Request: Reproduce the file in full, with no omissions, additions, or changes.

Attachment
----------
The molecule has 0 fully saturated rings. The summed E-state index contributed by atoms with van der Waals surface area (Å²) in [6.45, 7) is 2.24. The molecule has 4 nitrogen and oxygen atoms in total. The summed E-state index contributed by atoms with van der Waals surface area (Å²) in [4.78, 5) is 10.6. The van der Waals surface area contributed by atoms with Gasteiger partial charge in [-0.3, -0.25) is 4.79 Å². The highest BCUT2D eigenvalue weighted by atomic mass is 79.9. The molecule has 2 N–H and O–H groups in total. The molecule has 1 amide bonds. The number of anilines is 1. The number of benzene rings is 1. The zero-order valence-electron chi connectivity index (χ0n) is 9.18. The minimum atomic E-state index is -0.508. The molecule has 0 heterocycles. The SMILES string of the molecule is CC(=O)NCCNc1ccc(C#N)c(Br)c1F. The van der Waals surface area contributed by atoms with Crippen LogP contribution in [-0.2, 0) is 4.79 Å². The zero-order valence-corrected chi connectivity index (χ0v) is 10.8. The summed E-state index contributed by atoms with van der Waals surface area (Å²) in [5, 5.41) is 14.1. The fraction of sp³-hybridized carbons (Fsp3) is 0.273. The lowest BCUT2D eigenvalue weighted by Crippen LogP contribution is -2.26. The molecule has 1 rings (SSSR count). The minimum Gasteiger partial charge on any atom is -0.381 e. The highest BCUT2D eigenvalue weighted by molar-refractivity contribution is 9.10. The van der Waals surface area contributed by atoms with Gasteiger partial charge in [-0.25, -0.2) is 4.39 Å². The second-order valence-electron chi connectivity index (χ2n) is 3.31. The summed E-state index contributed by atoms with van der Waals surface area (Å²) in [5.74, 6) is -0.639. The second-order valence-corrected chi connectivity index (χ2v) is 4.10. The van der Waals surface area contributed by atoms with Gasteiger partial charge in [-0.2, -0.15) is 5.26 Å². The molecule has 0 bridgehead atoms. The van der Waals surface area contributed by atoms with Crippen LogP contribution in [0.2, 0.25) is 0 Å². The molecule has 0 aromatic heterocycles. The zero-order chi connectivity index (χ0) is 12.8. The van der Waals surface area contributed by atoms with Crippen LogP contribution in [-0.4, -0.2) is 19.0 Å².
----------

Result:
The molecule has 0 fully saturated rings. The summed E-state index contributed by atoms with van der Waals surface area (Å²) in [6.45, 7) is 2.24. The molecule has 4 nitrogen and oxygen atoms in total. The summed E-state index contributed by atoms with van der Waals surface area (Å²) in [4.78, 5) is 10.6. The van der Waals surface area contributed by atoms with Gasteiger partial charge in [-0.3, -0.25) is 4.79 Å². The highest BCUT2D eigenvalue weighted by atomic mass is 79.9. The molecule has 2 N–H and O–H groups in total. The molecule has 1 amide bonds. The number of anilines is 1. The number of benzene rings is 1. The zero-order valence-electron chi connectivity index (χ0n) is 9.18. The minimum atomic E-state index is -0.508. The molecule has 0 heterocycles. The SMILES string of the molecule is CC(=O)NCCNc1ccc(C#N)c(Br)c1F. The van der Waals surface area contributed by atoms with Crippen LogP contribution in [-0.2, 0) is 4.79 Å². The zero-order valence-corrected chi connectivity index (χ0v) is 10.8. The summed E-state index contributed by atoms with van der Waals surface area (Å²) in [5, 5.41) is 14.1. The fraction of sp³-hybridized carbons (Fsp3) is 0.273. The lowest BCUT2D eigenvalue weighted by Crippen LogP contribution is -2.26. The molecule has 1 rings (SSSR count). The minimum Gasteiger partial charge on any atom is -0.381 e. The highest BCUT2D eigenvalue weighted by molar-refractivity contribution is 9.10. The van der Waals surface area contributed by atoms with Gasteiger partial charge in [-0.25, -0.2) is 4.39 Å². The second-order valence-electron chi connectivity index (χ2n) is 3.31. The summed E-state index contributed by atoms with van der Waals surface area (Å²) in [5.74, 6) is -0.639. The second-order valence-corrected chi connectivity index (χ2v) is 4.10. The van der Waals surface area contributed by atoms with Gasteiger partial charge in [-0.2, -0.15) is 5.26 Å². The molecule has 0 bridgehead atoms. The van der Waals surface area contributed by atoms with Crippen LogP contribution in [0.2, 0.25) is 0 Å². The molecule has 0 aromatic heterocycles. The zero-order chi connectivity index (χ0) is 12.8. The van der Waals surface area contributed by atoms with Crippen LogP contribution in [-0.4, -0.2) is 19.0 Å².